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FOOD & DRINK

Gusto at the Grand

Sean Connolly's Gusto is a place to enjoy the finer things in life – good food, wine and company – with vigour.
By Genevieve Hole
March 13, 2014
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Gusto at the Grand

Sean Connolly's Gusto is a place to enjoy the finer things in life – good food, wine and company – with vigour.
By Genevieve Hole
March 13, 2014
  shares

The word Gusto means 'enjoyment and enthusiasm in doing something.' It's a term that harks back to 17th century Italy, derived from the Latin gusts meaning 'taste.' So, a restaurant called Gusto should, in theory, be a place where one can appreciate food wholeheartedly and passionately relish suitably Italian flavours. Was Sean Connolly's new Italian eatery in the SKYCITY Grand on Federal Street going to deliver? We set out with high expectations and appropriately empty stomachs eager to find out.

If you're the type who likes to take in the sights you'll be impressed with the space. The dining room seats 90 and between artist Jason Benjamin's 'Love in Venice' (a four-metre-long octopus), a expansive open kitchen and the suave and distinctly European combination of white Arabescato marble, gold onyx, cherry-toned timber and tan leathers the aesthetics were attractive to say the least.

Matching the great space was a splendid menu. One that was neither short nor long but, like a good resume, only featured things of distinction. In keeping with the spirit of the restaurant, we decided to enthusiastically embrace this menu. We started with house-made ricotta, honey and pine nuts  ($14), a garlic and rosemary pizzetta ($6) and Tuna Crudo (raw) with green apple and radish ($22) matched with the classic aperitivo – a Negroni. A second entrée of the Sardinian ravioli with potato, mint, Pecorino and sage butter ($26) was shared, and then followed by mains of fried calamari with lemon and roast garlic aioli ($22) and a crumbed veal cutlet with lemon ($32).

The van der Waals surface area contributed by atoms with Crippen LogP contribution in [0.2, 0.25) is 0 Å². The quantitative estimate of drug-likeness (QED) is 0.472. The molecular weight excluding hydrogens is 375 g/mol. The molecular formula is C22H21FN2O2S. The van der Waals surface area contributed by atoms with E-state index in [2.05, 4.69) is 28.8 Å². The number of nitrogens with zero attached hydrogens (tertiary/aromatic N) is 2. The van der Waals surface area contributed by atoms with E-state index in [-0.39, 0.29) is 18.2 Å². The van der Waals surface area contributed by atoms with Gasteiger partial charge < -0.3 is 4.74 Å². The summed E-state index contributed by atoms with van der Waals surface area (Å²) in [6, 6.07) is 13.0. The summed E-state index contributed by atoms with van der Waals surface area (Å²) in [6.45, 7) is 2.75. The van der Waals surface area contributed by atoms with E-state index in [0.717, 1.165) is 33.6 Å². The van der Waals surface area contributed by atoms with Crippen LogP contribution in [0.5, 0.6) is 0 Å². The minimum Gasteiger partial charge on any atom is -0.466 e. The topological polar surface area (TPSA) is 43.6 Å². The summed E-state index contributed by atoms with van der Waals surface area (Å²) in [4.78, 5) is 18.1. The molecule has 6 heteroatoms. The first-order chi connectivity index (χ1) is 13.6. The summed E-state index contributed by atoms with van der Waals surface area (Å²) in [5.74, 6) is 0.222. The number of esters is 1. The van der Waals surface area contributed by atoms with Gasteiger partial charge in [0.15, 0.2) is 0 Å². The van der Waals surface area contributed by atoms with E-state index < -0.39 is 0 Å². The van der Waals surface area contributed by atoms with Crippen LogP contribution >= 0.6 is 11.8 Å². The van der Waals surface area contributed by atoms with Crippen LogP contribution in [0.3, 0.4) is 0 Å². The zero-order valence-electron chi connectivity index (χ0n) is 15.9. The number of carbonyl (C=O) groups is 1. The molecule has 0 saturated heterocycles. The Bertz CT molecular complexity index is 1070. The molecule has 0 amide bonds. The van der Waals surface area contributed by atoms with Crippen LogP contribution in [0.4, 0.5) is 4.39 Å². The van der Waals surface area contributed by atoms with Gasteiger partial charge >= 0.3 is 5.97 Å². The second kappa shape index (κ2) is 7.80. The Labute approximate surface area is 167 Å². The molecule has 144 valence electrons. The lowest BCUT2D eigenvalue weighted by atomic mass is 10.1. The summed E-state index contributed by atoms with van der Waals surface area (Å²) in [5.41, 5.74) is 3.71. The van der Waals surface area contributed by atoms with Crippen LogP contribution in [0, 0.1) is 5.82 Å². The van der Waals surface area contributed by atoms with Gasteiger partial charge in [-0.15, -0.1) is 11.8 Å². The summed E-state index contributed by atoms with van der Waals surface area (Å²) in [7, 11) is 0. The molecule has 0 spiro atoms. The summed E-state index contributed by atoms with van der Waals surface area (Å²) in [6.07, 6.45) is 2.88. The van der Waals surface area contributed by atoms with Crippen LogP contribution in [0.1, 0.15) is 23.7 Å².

The dishes had that magic quality of being honest and seemly simple yet tasting extraordinary. What's more, they were both deliciously satisfying on their own as well as wonderfully complimentary together. The creamy ricotta drizzled with honey tasted incredible with the soft, warm rosemary-infused pizzetta bread. Even sharing the calamari and a generous rare crumbled veal cutlet felt right.  As did ordering dessert even though we'd clearly had enough. We sampled the Rum Baba 1835 ($14) (a positively decedent brioche-like cake drowned in rum), and a warm chocolate pudding with pistachio ice-cream ($14).

On recommendation we drank the Vesevo 'Beneventano Falanghina,' an Italian vino bianco in vogue at the moment for the good reason that it tasted sublime with absolutely everything. This one is well worth ordering.

Gusto manages to straddle a number of different offerings effortlessly. It's classy, refined and high quality, from the setting, to the food, to the service, which was impeccable. Yet it is relaxed, generous, familial and special. This does feel like a place to enjoy the finer things in life – good food, wine and company – with vigour.

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